Temperate climates at low to medium elevations (4).
Local occurrence (where, how common)
In deep shade of mature alluvial forests.
Requiring moist conditions, it forms understory groundcover in late successional conifer forests (1).
Divisions in mid September (5).
Remove all but one or two leaves from plant division. Each division must contain a root or rhizome mass. (5).
Seeds require no seed pretreatment. Other members of the Oxalis genus are weedy pests in greenhouse environments (6). Seeds planted in cold frame in late winter to early spring. Transplant seedlings into individual pots when large enough to handle and plant in late spring or early summer (3).
Short shelf-life, best if sown as soon as ripe (3).
In restoration practices, propagation of divisions from vicinity of site is recommended. Seeding is also an option, but no success rates were found.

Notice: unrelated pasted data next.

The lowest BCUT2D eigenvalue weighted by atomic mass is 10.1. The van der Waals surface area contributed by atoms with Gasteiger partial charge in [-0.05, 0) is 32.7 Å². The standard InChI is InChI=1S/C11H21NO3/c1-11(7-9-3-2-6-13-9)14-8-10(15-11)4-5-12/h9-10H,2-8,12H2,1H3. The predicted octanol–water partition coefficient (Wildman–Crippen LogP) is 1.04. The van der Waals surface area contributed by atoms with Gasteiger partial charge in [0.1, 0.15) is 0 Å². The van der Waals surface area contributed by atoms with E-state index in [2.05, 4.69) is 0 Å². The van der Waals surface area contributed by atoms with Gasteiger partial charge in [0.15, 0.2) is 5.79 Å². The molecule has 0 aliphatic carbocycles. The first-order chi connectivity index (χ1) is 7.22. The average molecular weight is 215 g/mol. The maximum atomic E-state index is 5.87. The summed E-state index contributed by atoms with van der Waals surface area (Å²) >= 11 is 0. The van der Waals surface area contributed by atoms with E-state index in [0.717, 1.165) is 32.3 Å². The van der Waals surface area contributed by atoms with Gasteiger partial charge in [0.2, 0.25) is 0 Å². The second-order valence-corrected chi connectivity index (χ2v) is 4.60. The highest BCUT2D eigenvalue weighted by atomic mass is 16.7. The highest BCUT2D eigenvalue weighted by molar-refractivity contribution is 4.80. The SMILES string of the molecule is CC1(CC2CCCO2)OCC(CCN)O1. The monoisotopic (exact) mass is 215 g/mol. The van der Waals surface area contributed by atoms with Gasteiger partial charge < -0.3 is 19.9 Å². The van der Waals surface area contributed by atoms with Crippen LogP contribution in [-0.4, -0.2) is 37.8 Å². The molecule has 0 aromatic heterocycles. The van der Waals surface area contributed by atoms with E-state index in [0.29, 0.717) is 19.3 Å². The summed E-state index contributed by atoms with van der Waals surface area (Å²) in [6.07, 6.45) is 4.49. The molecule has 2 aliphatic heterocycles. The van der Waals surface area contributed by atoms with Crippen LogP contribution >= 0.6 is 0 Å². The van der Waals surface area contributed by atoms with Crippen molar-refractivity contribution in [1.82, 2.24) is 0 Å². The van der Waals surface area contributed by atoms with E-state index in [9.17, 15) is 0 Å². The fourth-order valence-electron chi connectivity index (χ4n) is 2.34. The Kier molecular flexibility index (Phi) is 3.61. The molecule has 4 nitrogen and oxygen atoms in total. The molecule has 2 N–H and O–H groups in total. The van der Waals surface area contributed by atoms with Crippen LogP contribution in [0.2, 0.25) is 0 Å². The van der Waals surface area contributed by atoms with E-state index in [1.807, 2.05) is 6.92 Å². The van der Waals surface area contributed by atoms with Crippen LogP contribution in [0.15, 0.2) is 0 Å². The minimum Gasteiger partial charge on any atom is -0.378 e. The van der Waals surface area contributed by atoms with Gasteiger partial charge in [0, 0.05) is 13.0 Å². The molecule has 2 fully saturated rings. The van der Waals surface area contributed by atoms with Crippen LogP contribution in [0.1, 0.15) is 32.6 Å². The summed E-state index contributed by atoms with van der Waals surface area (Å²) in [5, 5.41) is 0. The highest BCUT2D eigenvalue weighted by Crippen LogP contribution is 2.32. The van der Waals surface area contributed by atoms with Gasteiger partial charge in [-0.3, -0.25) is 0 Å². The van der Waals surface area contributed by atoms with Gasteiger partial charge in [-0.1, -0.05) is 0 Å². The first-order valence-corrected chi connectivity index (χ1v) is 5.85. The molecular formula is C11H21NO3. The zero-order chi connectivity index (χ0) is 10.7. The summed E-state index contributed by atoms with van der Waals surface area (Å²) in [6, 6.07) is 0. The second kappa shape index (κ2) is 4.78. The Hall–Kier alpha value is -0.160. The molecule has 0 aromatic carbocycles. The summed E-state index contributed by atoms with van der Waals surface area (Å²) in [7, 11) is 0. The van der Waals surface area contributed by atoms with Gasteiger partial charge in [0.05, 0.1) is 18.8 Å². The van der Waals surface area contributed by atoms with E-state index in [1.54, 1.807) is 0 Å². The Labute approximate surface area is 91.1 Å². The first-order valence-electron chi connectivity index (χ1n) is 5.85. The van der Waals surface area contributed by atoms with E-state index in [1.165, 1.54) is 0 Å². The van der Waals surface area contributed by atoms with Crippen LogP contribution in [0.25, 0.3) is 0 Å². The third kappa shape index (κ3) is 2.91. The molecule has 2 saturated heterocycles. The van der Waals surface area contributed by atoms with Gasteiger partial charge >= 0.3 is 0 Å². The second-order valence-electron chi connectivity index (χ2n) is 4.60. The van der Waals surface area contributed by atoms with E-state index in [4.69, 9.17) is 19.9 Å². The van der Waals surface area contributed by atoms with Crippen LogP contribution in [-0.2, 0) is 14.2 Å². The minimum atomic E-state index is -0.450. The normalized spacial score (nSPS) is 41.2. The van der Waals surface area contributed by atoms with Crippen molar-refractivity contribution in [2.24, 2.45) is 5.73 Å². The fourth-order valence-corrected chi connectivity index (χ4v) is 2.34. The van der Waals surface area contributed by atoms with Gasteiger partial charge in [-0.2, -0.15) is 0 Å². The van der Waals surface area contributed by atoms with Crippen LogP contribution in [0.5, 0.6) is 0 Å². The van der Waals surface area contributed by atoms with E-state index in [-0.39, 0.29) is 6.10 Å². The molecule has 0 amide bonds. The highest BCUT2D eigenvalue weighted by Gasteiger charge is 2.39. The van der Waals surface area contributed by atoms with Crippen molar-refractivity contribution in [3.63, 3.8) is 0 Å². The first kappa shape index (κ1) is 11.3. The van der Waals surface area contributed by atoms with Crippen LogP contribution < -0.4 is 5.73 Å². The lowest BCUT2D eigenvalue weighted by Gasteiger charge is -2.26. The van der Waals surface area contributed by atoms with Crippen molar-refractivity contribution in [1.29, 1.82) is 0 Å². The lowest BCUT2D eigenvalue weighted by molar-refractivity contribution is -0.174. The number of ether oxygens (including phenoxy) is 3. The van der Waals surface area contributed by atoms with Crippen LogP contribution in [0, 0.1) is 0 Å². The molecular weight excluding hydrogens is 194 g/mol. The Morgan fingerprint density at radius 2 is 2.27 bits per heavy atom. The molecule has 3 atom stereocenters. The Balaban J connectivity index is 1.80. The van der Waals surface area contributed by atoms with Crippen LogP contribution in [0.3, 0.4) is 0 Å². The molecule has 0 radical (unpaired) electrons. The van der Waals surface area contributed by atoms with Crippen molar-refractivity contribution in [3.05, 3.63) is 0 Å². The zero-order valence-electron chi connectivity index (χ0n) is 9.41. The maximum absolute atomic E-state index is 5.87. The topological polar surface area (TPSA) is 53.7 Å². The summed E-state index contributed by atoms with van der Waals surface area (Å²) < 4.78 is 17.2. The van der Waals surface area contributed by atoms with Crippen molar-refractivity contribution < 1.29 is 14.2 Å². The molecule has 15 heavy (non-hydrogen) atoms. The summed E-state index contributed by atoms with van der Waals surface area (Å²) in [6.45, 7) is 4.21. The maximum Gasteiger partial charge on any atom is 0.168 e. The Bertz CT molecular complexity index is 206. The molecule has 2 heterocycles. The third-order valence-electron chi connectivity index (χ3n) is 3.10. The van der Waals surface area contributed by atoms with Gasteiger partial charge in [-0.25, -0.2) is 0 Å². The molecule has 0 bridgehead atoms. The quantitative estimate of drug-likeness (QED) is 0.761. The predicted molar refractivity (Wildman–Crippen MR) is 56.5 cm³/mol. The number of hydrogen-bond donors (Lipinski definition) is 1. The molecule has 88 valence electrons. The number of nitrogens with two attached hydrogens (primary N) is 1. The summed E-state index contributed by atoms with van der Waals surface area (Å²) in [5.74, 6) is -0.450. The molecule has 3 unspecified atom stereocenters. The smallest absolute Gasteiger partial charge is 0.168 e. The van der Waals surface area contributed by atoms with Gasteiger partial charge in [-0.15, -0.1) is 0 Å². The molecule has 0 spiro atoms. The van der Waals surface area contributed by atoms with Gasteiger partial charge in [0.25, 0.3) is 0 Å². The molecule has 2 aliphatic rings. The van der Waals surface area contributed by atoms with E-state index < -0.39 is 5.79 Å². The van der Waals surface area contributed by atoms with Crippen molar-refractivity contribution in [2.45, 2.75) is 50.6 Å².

In field, moist humus. In nursery environment, standard potting mix of peat moss, fir bark, perlite, and sand (5).
Transplanting divisions is cheap and survival averages 90% (5).
Care requirements after installed
Water transplanted divisions in well. No additional watering requirements specified (5).
Can be an aggressive groundcover in appropriate growth conditions (3).
1. Fire Effects Information System, USDA FS. www.feis.org
3. Plants for a Future,
4. Pojar, J. and A. MacKinnon.
Plants of the
5. Young, Betty. Oxalis oregana
protocol information. NPS,
6. Young, J. and Cheryl G. Young. Collecting, Processing, and Germinating Seeds
of Wildland Plants.